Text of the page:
Colin Bradford: Right. I think what people overlook in these summits it the degree to which there is a work program underneath the leaders meeting which is driven by the leaders themselves. In other words, the work program of ministers of finance, central bank presidents, ministers of employment, ministers of environment, ministers of foreign affairs and ministries of those various sectors is driven by the preparations for the summit and the aftermath of them. And that's a non trivial event. The leaders meetings are important for what they say among each other, some of which gets out to the media and some of which does not. And they are important in the sense that they are actions forcing events that pushes the agenda higher; the Australians did a good job at getting a commitment to incrementally increase global growth by 2018 by 2 percentage points by trying to close the gap between what is called the potential rate of growth and the actual rate of growth. And some important things happended in infrastructure and other issues in Brisbane.
To see the real relevance to the people's lives and to the way governments work as you now you have 20 of the most important governments in the world co-operating across a host of issues on great detail week after week, month after month, that I think you have to see that underneath the surface of the water not just the tip of the iceburg.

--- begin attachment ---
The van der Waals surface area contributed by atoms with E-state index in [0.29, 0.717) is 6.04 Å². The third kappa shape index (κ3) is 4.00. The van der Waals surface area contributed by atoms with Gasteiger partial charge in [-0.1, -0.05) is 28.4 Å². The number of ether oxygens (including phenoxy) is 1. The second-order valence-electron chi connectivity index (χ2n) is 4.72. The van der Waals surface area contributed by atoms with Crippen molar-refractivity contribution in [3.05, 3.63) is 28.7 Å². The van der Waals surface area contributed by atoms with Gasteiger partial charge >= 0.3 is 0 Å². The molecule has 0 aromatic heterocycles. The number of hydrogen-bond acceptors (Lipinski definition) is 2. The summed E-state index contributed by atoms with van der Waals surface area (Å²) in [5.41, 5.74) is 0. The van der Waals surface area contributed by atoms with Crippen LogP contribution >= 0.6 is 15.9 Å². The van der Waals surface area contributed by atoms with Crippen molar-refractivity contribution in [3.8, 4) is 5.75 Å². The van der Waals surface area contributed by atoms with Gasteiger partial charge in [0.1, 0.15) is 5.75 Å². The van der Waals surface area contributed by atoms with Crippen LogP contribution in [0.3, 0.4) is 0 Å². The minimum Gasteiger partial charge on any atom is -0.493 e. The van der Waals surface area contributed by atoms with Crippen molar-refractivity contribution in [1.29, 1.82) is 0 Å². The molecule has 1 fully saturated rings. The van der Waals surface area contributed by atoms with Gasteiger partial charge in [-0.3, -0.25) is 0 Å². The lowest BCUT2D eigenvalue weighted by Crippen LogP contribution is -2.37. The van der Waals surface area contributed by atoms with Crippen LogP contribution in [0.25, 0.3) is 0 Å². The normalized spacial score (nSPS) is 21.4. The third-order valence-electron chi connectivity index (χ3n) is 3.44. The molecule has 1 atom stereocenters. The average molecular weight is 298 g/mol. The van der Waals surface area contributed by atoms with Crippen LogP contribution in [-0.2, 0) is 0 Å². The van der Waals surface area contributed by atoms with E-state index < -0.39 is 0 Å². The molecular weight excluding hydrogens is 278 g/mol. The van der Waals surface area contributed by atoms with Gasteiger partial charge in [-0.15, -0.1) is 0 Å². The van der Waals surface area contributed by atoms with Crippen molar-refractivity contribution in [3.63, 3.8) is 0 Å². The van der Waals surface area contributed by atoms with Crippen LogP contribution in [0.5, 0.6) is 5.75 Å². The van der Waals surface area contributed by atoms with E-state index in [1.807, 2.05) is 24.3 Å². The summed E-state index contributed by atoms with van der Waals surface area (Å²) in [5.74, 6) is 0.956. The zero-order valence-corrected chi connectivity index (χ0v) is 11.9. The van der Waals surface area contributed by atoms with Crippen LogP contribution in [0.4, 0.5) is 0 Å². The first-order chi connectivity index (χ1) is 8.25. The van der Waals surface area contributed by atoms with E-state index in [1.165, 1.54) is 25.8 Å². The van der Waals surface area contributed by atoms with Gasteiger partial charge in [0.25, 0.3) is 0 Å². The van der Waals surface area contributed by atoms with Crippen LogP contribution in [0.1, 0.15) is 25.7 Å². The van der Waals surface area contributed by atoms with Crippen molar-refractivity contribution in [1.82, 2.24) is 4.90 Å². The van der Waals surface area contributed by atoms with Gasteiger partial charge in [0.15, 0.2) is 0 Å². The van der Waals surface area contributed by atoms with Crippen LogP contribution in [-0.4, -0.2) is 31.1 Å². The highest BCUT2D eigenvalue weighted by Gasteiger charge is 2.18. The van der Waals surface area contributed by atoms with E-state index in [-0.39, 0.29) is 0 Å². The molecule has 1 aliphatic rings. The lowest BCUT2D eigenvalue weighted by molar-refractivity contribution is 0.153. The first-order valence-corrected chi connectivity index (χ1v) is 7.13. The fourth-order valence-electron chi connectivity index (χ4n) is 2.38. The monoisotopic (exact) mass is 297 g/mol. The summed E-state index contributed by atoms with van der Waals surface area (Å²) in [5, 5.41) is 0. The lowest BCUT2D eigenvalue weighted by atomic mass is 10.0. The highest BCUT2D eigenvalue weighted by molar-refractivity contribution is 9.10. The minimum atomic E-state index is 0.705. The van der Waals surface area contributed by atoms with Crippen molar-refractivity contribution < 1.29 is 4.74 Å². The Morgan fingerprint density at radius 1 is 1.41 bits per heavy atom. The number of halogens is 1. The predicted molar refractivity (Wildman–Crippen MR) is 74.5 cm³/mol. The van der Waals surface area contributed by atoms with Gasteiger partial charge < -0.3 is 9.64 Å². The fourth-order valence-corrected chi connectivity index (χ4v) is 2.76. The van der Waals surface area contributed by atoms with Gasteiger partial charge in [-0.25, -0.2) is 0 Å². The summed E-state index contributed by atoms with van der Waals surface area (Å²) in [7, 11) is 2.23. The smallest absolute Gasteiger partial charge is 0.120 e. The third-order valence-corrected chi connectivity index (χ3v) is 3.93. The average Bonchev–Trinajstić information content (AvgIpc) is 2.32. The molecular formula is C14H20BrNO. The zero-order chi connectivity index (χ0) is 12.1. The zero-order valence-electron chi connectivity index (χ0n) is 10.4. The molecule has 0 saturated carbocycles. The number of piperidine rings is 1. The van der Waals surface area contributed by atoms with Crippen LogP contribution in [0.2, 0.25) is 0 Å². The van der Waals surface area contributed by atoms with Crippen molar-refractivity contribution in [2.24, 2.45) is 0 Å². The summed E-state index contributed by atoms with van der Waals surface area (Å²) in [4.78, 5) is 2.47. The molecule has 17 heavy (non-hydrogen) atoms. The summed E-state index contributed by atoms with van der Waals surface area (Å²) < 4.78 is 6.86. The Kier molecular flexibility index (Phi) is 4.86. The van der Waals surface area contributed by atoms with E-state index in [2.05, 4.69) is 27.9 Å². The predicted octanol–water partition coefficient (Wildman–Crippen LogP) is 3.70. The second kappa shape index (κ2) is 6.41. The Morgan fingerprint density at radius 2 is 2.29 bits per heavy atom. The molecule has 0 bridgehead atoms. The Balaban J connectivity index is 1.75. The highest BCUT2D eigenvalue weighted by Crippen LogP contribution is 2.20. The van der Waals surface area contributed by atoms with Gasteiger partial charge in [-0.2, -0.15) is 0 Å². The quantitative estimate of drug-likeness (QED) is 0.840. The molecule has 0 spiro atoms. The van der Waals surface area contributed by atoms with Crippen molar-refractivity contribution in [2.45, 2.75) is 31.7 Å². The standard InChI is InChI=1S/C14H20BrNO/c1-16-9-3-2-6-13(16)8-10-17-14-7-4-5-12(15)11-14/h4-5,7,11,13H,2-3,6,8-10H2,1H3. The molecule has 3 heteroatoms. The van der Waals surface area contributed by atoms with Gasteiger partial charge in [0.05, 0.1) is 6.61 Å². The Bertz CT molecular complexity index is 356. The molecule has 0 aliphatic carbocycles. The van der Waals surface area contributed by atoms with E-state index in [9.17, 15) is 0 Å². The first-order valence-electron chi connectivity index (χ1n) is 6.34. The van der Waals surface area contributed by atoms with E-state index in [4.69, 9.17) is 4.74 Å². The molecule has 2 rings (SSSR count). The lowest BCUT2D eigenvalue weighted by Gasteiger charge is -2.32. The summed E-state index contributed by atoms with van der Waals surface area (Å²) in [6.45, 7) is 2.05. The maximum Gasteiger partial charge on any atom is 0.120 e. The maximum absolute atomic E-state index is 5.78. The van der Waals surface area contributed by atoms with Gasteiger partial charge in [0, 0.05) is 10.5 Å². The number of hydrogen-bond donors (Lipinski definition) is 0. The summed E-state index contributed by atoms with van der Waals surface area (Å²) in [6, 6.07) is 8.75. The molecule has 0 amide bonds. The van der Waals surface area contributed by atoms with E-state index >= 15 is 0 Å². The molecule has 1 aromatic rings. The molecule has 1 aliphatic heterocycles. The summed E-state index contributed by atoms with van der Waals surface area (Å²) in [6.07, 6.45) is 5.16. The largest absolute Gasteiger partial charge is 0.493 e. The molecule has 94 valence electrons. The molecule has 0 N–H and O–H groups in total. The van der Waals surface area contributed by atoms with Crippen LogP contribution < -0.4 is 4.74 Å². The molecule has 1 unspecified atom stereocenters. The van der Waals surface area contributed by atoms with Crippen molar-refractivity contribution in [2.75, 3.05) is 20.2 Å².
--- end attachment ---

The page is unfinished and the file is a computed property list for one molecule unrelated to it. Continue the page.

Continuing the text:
Peter Lavelle: Ok John, what are the commonalities, because in 2008 the whole world didn't need the entire financial system to collapse and they worked together.
http://en.wikipedia.org/wiki/2008_G-20_Washington_summit (The first G20 summit)
The 2008 G-20 Washington Summit on Financial Markets and the World Economy took place on November 14–15, 2008, in Washington, D.C., United States. It achieved general agreement amongst the G-20 on how to cooperate in key areas so as to strengthen economic growth, deal with the 2008 financial crisis, and lay the foundation for reform to avoid similar crises in the future. The Summit resulted from an initiative by the French and European Union President, Nicolas Sarkozy, and the British Prime Minister, Gordon Brown. In connection with the G7 finance ministers on October 11, 2008, United States President George W. Bush stated that the next meeting of the G-20 would be important in finding solutions to the economic crisis.